The most well-known ACT test is (of course) the ACT, which is commonly used as an admission test for four-year universities. However, the ACT also administers a placement exam for students who have already been admitted to colleges and universities. This exam is called the ACT Compass and for years it has been used to test the level of community college students, and sometimes university students as well.
Due to a decline in popularity, ACT will discontinue its Compass exam by the end of the year. That being said, there are still over 1 million students who will take the ACT Compass this year. The Compass will remain an important exam for colleges and universities for the next twelve months and it may be replaced by a similar exam in the future.
How the ACT Compass is Used
If you need to prepare for the ACT Compass, it’s important to understand that the Compass is not an admissions exam like the ACT. By this I mean that the Compass does not determine whether or not you get into a school. Instead, the Compass exam is a placement exam.
Being a placement exam, your ACT Compass scores determine whether you will be able to take regular course-credit classes in all subjects right away, or will need to take some remedial courses. Remedial courses help you improve academic skills that you’re weak in. Since remedial courses are taught below the college level, they do not count as course credit toward your major or toward graduation.
Community colleges typically do not require actual admissions exams, they will accept any applicant who is interested in attending. Since they accept students regardless of academic ability, community colleges need to determine the level of each student in order to place students in their appropriate classes. These two-year degree institutions generally require the Compass for all students after they’ve applied and been accepted. To see an example of how ACT Compass scores correspond to placement in certain types of classes, check out Des Moines Community College’s Compass Score/Course Placement table here.
Since universities do require admissions exams, they don’t make every admitted student take the Compass. Instead, universities administer the Compass to students who’ve been accepted into school in spite of having less than the minimum ACT or SAT score normally required. This kind of acceptance of low-scoring students is called conditional acceptance.
Typically, conditional acceptance is extended to applicants who got the minimum scores on most of the skills in their ACT or SAT, but did very poorly on one section. Suppose, for instance, that a university requires a minimum ACT score of 25. An applicant with a 29 in English, a 30 in Reading, a 24 in science, and a 19 in Math might still be very appealing to the university. Such a student is clearly doing well in most subjects, but will need some math help in order to succeed in the long run. So the university might accept the student, but ask the student to meet certain conditions in order to be accepted. In this case, the student would be required to take a Compass Math placement exam and attend a remedial math course selected on the basis of the student’s ACT Compass placement score.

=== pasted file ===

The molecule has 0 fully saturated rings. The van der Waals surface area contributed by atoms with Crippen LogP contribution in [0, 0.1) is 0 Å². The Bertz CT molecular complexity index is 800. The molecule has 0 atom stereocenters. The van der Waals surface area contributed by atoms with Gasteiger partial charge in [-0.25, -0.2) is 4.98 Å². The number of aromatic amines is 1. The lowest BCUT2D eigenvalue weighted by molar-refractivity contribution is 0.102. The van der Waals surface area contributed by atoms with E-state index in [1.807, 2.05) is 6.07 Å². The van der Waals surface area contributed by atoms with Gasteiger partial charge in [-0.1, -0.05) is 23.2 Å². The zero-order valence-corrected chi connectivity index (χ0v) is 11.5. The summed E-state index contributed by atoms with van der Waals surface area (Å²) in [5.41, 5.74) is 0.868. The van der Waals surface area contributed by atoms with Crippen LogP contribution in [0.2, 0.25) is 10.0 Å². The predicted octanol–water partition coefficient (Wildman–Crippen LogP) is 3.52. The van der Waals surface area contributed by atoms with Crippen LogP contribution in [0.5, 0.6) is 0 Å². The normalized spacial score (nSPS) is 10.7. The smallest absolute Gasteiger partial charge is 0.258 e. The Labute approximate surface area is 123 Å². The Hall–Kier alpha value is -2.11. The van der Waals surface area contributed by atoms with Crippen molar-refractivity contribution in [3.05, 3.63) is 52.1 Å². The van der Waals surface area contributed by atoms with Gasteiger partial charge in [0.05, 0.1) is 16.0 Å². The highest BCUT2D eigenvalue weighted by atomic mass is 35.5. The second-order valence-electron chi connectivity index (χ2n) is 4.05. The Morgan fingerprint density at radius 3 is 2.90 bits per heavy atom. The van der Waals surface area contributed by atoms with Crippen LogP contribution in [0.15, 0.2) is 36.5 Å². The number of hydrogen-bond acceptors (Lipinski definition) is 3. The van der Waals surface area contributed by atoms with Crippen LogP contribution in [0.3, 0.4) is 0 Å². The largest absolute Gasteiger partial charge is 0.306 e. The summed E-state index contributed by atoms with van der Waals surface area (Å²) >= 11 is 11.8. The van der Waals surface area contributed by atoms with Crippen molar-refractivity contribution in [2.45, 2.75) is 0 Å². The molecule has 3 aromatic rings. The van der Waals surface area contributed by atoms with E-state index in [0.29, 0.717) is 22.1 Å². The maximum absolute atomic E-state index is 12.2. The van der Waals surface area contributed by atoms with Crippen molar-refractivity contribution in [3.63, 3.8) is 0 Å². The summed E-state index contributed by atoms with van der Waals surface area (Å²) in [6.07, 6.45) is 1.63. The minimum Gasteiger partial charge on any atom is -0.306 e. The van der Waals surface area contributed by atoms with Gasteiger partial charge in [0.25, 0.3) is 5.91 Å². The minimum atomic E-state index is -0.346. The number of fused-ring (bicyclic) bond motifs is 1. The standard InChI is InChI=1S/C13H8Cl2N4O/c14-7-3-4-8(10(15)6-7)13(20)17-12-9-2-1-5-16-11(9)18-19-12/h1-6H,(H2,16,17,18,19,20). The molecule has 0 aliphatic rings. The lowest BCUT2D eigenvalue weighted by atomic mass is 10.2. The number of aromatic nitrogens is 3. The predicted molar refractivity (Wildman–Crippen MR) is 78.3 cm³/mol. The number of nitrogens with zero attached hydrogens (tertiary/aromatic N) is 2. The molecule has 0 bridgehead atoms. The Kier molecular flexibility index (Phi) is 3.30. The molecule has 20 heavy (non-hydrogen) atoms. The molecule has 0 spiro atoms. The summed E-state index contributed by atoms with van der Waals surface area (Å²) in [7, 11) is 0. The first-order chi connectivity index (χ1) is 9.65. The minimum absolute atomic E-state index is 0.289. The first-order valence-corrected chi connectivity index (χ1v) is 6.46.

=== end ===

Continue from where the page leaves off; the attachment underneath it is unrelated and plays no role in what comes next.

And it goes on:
Content and Format of the ACT Compass
The ACT Compass has a significantly different format than the ACT. The ACT itself is just one exam, with an optional writing section that can be added or left out. In contrast, the ACT Compass is a lineup of five different exams: Reading, Writing Skills (similar to the grammar and rhetoric questions on the ACT) Writing Essay, Mathematics and English as a Second Language (ESL).
Each of these exams can be taken separately from the other. Within the ESL and Math tests there are narrower-skills-focused “sub-tests.” ACT Compass ESL has separate exams for listening, reading, writing, and grammar. And Compass Math is customizable, offering assessment in one or more of the following areas: pre-algebra, algebra, college algebra, geometry and trigonometry.
The content of most of the ACT Compass exams is comparable to the ACT in terms of difficulty. However, content can sometimes be a little below ACT-level-assessment, depending on the exam. ACT Math and ACT Compass Math are virtually the same. ACT Compass Writing Skills are a little easier than English questions on the ACT and reading is also a little bit simpler. Similarly, a typical ACT Compass Writing Essay question will be a little easier than the average ACT essay.
ESL is the one ACT Compass Exam that is completely different from the ACT in terms of content and difficulty. Each of the Compass ESL skills tests is leveled for students with different English ability, with level 1 being the lowest level and level 4 being the highest. Level 4 exam questions are almost as complex as the questions on the ACT itself, while level 1 questions are very simple and designed to place students who are just beginning to learn English.
Studying for the ACT Compass
Since the ACT Compass is for placement, not admissions, students need to approach test prep differently than they would on a typical admissions exam. In my next post on ACT Compass, I’ll talk about the best ways to study for the ACT Compass.